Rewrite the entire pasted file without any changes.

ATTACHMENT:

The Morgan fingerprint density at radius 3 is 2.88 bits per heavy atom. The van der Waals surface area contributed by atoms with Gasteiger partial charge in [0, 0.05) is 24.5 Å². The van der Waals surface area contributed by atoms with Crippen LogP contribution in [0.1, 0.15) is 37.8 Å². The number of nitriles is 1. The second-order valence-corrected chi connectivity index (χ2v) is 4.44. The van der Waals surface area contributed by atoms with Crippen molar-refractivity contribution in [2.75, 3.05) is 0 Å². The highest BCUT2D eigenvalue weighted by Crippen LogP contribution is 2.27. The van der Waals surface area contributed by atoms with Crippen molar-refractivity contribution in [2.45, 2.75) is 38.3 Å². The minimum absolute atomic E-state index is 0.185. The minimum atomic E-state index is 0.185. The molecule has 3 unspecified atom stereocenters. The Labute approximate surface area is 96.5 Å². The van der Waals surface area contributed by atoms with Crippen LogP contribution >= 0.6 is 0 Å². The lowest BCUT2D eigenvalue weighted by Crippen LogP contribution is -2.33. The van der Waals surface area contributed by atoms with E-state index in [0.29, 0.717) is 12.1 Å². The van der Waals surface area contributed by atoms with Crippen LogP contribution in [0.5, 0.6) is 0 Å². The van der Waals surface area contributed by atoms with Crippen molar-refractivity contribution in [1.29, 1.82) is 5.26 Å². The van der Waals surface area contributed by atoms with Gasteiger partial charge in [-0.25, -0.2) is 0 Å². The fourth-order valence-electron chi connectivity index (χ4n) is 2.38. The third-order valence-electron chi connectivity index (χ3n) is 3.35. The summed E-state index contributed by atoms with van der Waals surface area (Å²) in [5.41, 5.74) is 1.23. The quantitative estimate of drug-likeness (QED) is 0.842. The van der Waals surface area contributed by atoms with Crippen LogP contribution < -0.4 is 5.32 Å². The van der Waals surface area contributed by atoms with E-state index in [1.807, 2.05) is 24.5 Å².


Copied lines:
The Morgan fingerprint density at radius 3 is 2.88 bits per heavy atom. The van der Waals surface area contributed by atoms with Gasteiger partial charge in [0, 0.05) is 24.5 Å². The van der Waals surface area contributed by atoms with Crippen LogP contribution in [0.1, 0.15) is 37.8 Å². The number of nitriles is 1. The second-order valence-corrected chi connectivity index (χ2v) is 4.44. The van der Waals surface area contributed by atoms with Crippen molar-refractivity contribution in [2.75, 3.05) is 0 Å². The highest BCUT2D eigenvalue weighted by Crippen LogP contribution is 2.27. The van der Waals surface area contributed by atoms with Crippen molar-refractivity contribution in [2.45, 2.75) is 38.3 Å². The minimum absolute atomic E-state index is 0.185. The minimum atomic E-state index is 0.185. The molecule has 3 unspecified atom stereocenters. The Labute approximate surface area is 96.5 Å². The van der Waals surface area contributed by atoms with Crippen LogP contribution >= 0.6 is 0 Å². The lowest BCUT2D eigenvalue weighted by Crippen LogP contribution is -2.33. The van der Waals surface area contributed by atoms with E-state index in [0.29, 0.717) is 12.1 Å². The van der Waals surface area contributed by atoms with Crippen LogP contribution in [0.5, 0.6) is 0 Å². The van der Waals surface area contributed by atoms with Crippen molar-refractivity contribution in [1.29, 1.82) is 5.26 Å². The van der Waals surface area contributed by atoms with Gasteiger partial charge in [-0.25, -0.2) is 0 Å². The fourth-order valence-electron chi connectivity index (χ4n) is 2.38. The third-order valence-electron chi connectivity index (χ3n) is 3.35. The summed E-state index contributed by atoms with van der Waals surface area (Å²) in [5.41, 5.74) is 1.23. The quantitative estimate of drug-likeness (QED) is 0.842. The van der Waals surface area contributed by atoms with Crippen LogP contribution < -0.4 is 5.32 Å². The van der Waals surface area contributed by atoms with E-state index in [1.807, 2.05) is 24.5 Å².